While this complicates the work of marketers and search engine specialists-continuously, since search engines are always collecting and responding to data-it also reveals a number of high-impact opportunities for brands to think and act in conversation with their users, in the end building richer and more vibrant experiences at every point of the brand-to-customer relationship.

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Scooped by Aaron Cook

How do the recent updates to Google Data Studio benefit marketers?

In a slew of recent posts on their Analytics blog, Google has announced the removal of the 5 report limit in Data Studio in the US, integration with Search Console, and most recently, enhanced support for AdWords MCC accounts.

So what is Data Studio, why has Google focused so much attention on improving it, and what benefits does it provide for marketers?

Data Studio: A brief recap

Data Studio was launched in beta as part of Google's Analytics 360 suite in May 2016. The aim of the platform was (and remains) clear: to provide Analytics users with an intuitive, shareable dashboard solution that allows them to make sense of their data.

Its functionality reflects this purpose. Users can drag and drop a range of graphs and charts onto a blank canvas, then populate them using the dimensions, metrics and goals from their GA account. As such, anyone familiar with Google Analytics should be able to create polished, professional dashboards to help inform their business decisions.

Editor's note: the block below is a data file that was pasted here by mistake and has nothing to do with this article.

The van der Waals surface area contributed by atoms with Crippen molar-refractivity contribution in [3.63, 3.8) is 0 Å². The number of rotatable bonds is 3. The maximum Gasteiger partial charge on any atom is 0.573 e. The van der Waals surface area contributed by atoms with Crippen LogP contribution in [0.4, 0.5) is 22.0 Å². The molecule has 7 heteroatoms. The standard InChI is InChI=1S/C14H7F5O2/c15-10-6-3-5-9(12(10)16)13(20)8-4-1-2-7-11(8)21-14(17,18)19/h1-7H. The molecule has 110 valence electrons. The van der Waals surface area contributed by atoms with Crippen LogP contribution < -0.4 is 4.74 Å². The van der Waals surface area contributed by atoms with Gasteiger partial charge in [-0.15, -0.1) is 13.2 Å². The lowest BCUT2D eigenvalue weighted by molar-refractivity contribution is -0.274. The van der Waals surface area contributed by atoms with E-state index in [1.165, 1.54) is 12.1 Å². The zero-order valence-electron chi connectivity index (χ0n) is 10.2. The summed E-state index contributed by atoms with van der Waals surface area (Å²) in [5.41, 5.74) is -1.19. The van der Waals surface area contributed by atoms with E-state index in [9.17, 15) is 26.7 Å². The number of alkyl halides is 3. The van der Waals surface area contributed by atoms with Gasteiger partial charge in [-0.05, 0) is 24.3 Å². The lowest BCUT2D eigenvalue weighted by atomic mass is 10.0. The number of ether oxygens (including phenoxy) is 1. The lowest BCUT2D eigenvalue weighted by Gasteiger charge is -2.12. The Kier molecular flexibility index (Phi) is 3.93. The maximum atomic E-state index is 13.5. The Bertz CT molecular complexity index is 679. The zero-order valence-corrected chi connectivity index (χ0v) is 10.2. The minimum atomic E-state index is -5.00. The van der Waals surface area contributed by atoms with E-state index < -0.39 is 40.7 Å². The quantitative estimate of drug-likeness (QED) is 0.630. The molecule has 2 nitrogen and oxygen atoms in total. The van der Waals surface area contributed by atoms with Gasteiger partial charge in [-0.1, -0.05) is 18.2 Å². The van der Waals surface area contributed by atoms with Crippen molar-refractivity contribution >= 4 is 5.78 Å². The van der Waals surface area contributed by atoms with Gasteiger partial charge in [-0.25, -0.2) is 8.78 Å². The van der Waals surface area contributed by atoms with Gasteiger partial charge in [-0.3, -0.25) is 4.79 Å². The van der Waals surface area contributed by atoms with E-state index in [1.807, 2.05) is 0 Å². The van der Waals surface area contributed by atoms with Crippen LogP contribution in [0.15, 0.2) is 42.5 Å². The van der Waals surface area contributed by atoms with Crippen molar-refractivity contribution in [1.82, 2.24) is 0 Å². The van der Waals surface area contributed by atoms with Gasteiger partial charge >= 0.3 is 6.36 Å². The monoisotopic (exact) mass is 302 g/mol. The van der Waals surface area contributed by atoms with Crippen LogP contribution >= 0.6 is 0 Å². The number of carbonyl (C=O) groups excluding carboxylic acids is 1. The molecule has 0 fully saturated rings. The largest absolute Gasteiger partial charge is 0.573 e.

Data Studio delivers on that promise, but the restrictive 5 dashboard limit and a lack of platform integrations curbed its widespread uptake last year beyond the expensive 360 Suite.

However, these recent announcements go some way to creating a solution with universal appeal.

Data Studio integrations

Following the announcement of Search Console integration and enhanced MCC support, the list of connectors (connections to a specific type or source of data) now looks as follows:

Marketers who have adopted the full suite of Google products will find a wide variety of new opportunities for data analysis and reporting here. The addition of Search Console support brings SEO into the fold too, adding the capability to show keyword-level performance through impression, clicks and CTR data.

Furthermore, the MCC updates provide two new benefits: